A very tall, masked Hugo led me up to the upstairs treatment room. A swanky white machine, with a nozzle attached, stood next to the couch. Hugo explained the procedure: identify the exact spot that hurts (as it turns out, by pressing on it surprisingly forcefully “yep, it definitely hurts there…”), apply gel as if you were having an ultrasound, put the machine’s nozzle over the area for a minute or two. During this time the machine would apply a rapid succession of shocks caused by a pellet on the end of nozzle being repeatedly fired via compressed air. For some reason, I had thought it would be a type of laser blasting out and so this was more mechanical than I was expecting. I asked about the pain level and I believe the phrase Hugo used was ‘a bit unpleasant’. I was encouraged to speak out if it got too much as the level of intensity could be changed at any point.
I was asked if I was ready. Tentatively replying “yes” in a small voice, I felt the weight of something metallic pressing into my heel. Buttons were pressed on the machine, it hummed and whirred. There was a second or two delay before anything happened and then…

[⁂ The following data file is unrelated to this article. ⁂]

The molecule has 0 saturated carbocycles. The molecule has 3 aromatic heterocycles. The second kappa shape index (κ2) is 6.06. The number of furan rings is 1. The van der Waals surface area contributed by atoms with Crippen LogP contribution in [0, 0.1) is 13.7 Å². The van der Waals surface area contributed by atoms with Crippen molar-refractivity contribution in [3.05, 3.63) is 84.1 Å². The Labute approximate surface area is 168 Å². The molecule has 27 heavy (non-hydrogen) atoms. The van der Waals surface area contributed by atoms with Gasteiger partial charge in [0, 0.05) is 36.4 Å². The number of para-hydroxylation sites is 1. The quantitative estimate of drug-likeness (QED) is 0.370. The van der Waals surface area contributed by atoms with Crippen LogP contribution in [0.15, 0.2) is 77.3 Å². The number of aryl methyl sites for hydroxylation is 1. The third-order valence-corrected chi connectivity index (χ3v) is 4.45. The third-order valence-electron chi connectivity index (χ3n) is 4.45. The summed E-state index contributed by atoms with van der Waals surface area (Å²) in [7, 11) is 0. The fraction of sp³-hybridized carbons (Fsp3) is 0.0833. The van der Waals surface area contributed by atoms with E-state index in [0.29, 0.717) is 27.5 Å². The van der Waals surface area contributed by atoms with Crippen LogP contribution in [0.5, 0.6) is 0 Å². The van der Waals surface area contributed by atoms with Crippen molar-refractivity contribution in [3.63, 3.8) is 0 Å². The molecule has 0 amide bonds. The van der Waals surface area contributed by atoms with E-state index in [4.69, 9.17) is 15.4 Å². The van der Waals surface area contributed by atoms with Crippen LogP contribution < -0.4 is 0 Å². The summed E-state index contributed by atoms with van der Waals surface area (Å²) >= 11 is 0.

“How’s that?” asked Hugo
“Ow, Hugo, Ow!”
“OK, I’ll turn it down a bit.”
It felt like a little imp had a hammer and was repeatedly and relentlessly bashing it into my heel several times a second. I felt the little shocks resonating inside my ankle bones and more than anything Hugo’s vice like grip on my foot – probably so I didn’t run off. Yes, I think I’d call that unpleasant, but it was magnified by the fact it was the first treatment and the whole sensation was like nothing I could have imagined.